This fables instructional unit includes the following lessons:
Introducing The Elements Of A Fable: What is the difference between a folk tale and a fable – Through a shared reading activity students analyze a folktale and a fable to explore how a fable is different from other genre and to learn the elements of a fable. During this experience, students discuss and collaborate to create a chart showing the discovered elements of a fable.
Story Element Charts
Goldilocks and The Three Bears
The Boy Who Cried Wolf
How Can I Use The Plot’s Main Idea To Determine The Central Message Or Moral Of A Fable – Through a variety of activities and readings students analyze the plot to determine the central message of a fable by using the plot and main idea.
Copies of The Town Mouse and The Country Mouse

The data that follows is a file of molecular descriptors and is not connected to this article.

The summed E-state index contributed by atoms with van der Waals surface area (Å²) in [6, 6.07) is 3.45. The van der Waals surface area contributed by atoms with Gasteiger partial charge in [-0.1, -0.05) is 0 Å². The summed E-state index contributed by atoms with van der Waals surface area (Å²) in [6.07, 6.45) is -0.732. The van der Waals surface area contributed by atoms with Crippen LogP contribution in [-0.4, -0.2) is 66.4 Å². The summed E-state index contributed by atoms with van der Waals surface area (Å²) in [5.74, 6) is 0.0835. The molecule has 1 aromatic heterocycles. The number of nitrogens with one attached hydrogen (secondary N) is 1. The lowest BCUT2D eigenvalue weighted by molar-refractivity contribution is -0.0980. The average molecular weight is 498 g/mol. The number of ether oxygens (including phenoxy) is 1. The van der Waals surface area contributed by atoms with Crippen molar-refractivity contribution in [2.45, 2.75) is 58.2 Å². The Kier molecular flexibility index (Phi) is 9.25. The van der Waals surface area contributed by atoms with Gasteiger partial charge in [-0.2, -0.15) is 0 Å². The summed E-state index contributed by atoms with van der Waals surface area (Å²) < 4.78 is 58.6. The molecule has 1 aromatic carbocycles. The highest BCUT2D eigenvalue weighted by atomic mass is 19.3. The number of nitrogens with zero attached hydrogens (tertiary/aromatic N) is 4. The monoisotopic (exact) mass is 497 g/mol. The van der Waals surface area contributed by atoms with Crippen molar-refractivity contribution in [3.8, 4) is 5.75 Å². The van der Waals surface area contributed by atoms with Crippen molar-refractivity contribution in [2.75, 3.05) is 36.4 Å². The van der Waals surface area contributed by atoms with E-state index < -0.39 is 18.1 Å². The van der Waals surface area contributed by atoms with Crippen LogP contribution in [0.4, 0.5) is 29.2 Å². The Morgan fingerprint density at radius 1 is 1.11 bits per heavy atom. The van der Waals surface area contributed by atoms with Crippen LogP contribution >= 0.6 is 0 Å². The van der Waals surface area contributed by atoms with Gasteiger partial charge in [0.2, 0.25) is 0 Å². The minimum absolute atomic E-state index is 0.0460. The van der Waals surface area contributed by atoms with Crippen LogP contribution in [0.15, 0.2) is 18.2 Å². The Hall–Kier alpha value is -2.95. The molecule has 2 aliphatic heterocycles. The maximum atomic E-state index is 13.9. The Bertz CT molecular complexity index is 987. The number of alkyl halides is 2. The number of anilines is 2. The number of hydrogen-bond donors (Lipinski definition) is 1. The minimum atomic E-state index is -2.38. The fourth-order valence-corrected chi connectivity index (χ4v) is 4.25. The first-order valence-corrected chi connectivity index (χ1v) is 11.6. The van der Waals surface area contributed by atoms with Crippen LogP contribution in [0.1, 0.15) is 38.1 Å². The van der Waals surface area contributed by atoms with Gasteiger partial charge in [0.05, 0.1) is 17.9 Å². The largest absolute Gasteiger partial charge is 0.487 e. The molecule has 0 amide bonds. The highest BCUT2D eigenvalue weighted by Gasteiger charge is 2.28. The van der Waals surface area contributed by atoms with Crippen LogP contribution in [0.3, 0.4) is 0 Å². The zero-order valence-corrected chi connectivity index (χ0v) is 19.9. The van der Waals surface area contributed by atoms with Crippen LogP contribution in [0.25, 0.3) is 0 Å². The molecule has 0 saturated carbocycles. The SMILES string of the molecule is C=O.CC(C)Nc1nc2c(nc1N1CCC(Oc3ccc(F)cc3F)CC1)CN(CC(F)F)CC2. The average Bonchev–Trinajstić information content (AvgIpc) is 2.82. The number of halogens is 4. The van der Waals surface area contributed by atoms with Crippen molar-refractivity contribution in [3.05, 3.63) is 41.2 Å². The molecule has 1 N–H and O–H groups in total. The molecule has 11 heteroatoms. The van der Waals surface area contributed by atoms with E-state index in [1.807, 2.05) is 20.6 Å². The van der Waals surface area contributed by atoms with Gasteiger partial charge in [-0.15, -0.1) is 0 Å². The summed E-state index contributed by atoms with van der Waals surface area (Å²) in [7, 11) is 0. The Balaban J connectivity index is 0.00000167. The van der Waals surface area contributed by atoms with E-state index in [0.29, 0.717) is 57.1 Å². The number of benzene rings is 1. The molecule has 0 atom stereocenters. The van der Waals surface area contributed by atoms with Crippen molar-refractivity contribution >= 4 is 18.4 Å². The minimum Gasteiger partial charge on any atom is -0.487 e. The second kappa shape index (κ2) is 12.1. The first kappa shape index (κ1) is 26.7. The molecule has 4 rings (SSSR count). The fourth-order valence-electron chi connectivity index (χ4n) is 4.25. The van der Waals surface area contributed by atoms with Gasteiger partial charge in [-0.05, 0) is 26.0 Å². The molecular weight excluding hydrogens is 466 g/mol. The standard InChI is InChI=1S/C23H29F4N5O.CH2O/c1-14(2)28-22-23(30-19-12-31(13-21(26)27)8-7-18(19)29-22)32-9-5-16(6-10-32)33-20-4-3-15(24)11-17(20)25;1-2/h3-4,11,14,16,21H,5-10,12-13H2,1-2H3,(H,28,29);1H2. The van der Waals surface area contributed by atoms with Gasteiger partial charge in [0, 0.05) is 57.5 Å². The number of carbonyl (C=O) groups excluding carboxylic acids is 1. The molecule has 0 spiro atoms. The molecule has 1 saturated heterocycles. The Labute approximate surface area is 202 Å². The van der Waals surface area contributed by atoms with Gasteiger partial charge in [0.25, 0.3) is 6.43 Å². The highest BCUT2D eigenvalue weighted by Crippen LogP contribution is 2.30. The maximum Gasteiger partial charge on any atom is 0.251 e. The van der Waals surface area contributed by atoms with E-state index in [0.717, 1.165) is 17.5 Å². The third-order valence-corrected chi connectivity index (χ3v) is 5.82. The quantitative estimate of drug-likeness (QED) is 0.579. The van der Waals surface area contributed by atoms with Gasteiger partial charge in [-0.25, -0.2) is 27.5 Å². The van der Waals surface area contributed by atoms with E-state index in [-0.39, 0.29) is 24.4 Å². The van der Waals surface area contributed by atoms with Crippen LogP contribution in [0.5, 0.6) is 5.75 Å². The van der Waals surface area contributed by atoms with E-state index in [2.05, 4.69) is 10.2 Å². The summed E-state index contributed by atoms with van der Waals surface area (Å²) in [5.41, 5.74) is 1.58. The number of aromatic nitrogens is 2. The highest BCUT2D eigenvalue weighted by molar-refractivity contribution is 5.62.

Copies of The Grasshopper and The Ant
Copies of The Crow and The Pitcher
The Fox and The Grapes and The Milkmaid And Her Pail (without the morals written at the bottom of the fable)
Central Message Graphic Organizers
Central Message Posters and sticky notes
Comparing fables and Characters In Fables – Students examine fables for the wise and foolish character archetypes while comparing and contrasting two or more fables by examining the plot, fable elements, and central message. This scaffolded activity progresses from whole group, to partner/small group, to an independent task.
Copy of The Tortoise And The Hare
Copy of The Antelope and The Tortoise (from Africa)
Fable Comparing Chart
Copy of The Lion And The Mouse and The Lion And The Gnat
Copy of Mister Rabbit Finds His Match At Last (optional)
Copy of Why Does the Buffalo Walk Slowly and Tread Gently? The Race of the Buffalo and the Hare (optional)
Copy of The Fox And The Snail (optional
Writing A Fable – Students think about what they have learned about fables to write their own fable.